Killing My Kindle: Giggles by Michael Crane
Killing My Kindle
For 2014 I am tackling my Kindle app in an effort to make a dent in the large library of often forgotten eBooks. Every week I will talk about an eBook I read, be it good or bad, so that I can stay motivated and share some of it with you.
This week I took a stab at: Giggles by Michael Crane
Released On: August 28th, 2013
Summary From Goodreads:
It was supposed to be a simple robbery. But when things go horribly wrong and a bank teller winds up dead, Chad and Ray need to keep themselves hidden from the law. They find a house where conveniently the family is absent. It should’ve been the perfect place for them to stay out of danger.
But there’s a greater danger lurking inside. A child’s sock monkey waits in the shadows and has terrible, awful plans for the pair.
From the author of LESSONS AND OTHER MORBID DRABBLES comes a tale of pure terror and mind games.
Mr. Giggles is ready to play…
I’ve read a few of Michael Crane’s short stories and really have enjoyed them, most notably Lessons (and Other Morbid Drabbles) which I reviewed last year and gave 5/5. So perhaps I came with too high of expectations when I decided to read Giggles for this week’s Killing My Kindle.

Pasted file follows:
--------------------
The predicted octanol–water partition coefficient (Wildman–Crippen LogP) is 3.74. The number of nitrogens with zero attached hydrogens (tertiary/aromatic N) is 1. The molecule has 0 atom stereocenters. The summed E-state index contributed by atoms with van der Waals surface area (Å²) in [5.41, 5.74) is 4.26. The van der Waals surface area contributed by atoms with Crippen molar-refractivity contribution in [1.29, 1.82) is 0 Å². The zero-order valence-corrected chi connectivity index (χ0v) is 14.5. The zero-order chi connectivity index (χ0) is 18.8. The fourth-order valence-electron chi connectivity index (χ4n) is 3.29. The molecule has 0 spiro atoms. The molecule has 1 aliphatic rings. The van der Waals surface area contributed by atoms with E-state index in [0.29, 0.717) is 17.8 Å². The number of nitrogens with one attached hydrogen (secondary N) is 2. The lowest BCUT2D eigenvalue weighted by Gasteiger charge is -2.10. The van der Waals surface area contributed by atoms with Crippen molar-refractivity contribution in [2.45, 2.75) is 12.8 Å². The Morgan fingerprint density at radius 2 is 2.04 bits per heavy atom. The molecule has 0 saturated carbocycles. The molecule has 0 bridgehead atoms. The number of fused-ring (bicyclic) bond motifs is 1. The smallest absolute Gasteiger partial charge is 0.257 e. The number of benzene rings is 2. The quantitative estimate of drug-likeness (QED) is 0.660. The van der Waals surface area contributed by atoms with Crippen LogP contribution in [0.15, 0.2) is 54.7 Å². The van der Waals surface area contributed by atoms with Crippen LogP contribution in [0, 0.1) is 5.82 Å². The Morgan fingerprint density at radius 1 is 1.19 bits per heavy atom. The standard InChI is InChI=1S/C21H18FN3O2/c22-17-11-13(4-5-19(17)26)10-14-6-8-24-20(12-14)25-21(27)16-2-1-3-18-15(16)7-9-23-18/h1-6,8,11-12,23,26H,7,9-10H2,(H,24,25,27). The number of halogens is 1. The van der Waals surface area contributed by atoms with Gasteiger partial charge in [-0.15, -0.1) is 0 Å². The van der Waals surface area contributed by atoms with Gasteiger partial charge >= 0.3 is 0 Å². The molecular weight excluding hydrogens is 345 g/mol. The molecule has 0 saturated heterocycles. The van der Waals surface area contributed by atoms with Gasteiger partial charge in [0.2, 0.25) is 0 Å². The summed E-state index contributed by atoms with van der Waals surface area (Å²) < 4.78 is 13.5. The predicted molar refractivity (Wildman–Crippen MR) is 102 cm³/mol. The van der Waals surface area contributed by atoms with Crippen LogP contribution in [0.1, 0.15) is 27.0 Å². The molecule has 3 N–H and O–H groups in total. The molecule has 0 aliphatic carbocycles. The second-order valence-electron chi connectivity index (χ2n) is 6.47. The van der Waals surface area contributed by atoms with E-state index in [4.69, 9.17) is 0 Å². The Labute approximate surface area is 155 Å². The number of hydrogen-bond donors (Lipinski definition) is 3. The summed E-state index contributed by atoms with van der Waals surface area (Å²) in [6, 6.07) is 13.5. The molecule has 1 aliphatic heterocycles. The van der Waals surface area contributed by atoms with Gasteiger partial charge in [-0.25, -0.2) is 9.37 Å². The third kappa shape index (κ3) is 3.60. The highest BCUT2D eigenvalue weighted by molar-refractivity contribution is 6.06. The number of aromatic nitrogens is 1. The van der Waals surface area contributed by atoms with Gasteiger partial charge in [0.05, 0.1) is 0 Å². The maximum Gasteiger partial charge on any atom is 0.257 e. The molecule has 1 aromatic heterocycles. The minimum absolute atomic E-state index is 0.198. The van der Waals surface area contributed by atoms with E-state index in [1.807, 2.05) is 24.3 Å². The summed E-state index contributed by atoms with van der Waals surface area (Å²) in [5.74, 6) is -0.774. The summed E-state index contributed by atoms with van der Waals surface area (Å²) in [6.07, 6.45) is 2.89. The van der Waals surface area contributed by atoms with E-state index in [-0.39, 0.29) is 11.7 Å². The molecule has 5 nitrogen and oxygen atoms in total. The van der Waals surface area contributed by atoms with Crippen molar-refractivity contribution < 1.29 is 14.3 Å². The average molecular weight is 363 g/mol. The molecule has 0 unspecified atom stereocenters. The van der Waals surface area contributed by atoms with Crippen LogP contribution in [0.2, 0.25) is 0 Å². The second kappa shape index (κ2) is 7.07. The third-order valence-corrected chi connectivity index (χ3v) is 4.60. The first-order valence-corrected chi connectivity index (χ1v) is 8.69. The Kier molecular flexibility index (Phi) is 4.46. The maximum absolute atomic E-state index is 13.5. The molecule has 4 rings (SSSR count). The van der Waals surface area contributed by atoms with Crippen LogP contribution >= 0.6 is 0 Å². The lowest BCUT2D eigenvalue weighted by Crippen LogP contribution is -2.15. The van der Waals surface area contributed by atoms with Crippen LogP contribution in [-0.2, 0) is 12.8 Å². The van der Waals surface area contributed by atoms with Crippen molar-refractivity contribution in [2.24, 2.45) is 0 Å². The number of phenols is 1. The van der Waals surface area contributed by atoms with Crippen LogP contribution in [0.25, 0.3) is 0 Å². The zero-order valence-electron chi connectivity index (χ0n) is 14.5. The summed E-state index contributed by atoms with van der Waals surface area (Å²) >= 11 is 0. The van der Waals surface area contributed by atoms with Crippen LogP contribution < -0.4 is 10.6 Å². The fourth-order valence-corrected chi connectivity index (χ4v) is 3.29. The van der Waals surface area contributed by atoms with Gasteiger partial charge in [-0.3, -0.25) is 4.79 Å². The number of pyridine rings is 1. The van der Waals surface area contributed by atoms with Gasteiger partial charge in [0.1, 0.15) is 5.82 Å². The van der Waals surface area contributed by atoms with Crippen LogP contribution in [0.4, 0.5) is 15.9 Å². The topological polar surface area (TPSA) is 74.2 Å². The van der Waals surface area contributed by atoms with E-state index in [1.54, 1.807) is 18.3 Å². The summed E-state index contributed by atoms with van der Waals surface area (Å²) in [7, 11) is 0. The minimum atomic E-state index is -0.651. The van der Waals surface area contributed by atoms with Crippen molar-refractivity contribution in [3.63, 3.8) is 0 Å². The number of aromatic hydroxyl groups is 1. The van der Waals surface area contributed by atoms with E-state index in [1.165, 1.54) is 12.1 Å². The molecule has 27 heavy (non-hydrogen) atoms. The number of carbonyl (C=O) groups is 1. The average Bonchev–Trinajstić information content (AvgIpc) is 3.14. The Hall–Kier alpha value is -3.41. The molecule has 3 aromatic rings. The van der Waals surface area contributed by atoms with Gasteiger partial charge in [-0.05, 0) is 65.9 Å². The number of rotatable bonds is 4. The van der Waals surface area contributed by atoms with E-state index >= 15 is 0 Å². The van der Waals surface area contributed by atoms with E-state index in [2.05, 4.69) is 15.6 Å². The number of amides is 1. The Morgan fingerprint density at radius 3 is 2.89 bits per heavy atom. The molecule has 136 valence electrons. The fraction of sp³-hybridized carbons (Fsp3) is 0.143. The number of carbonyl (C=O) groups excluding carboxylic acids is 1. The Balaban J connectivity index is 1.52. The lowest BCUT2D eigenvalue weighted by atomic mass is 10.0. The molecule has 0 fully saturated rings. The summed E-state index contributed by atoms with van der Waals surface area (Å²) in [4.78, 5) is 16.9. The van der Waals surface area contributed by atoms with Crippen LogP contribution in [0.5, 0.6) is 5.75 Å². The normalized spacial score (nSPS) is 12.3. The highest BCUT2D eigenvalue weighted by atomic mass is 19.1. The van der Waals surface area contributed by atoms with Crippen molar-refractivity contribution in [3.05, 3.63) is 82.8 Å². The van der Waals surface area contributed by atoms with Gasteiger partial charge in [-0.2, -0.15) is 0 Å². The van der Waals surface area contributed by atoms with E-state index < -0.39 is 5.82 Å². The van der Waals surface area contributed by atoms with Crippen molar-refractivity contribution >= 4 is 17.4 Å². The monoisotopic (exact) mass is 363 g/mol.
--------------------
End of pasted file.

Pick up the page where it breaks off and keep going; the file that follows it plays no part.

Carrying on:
Giggles is a sock monkey, a demented sock monkey, and that part does come through in Giggles (the story) rather well. He’s a bit goofy and he uses stereotypical horror movie scenes and then openly mocks them, twisting things back to his version of reality as he sees fit. Giggles (the sock monkey) likes to torture, to play, and have fun…in his own way. All of that worked pretty well.
Where Giggles (the story) runs into problems is the other two characters, Ray and Chad. The story is told mostly from their perspective, taking turns from their POV every couple chapters. I never found any reason to feel any sort of emotion toward either of them. Neither of the two are engaging, both seem pretty cookie-cutter (Ray is the bad guy outer shell but a bit scared on the inside, Chad is the wimpy one that kind of wants to do good but can’t figure out how), and overall they both fell flat for me.
The humor (outside of the sock puppet’s) didn’t work for me here. Crane can deliver good comedic bursts and fun twisted stories when they are short and sweet (or sick and demented, to each their own), but in this longer format it felt stretched too thin. The story broke the fourth wall quite a few times and that didn’t help matters either. Maybe this was supposed to feel like a cheesy horror film (like the story mentions multiple times), and if so it works somewhat well, but I don’t think that was the aim.
Overall it was alright. I didn’t hate it, there were moments where I laughed a bit, and the gore was certainly there even if I was picturing tomato paste more often than blood (cheesy factor again). I wanted to like it, and I think Crane’s short stories are well worth checking out, but this one I can’t recommend. Thanks as always for reading! ^.^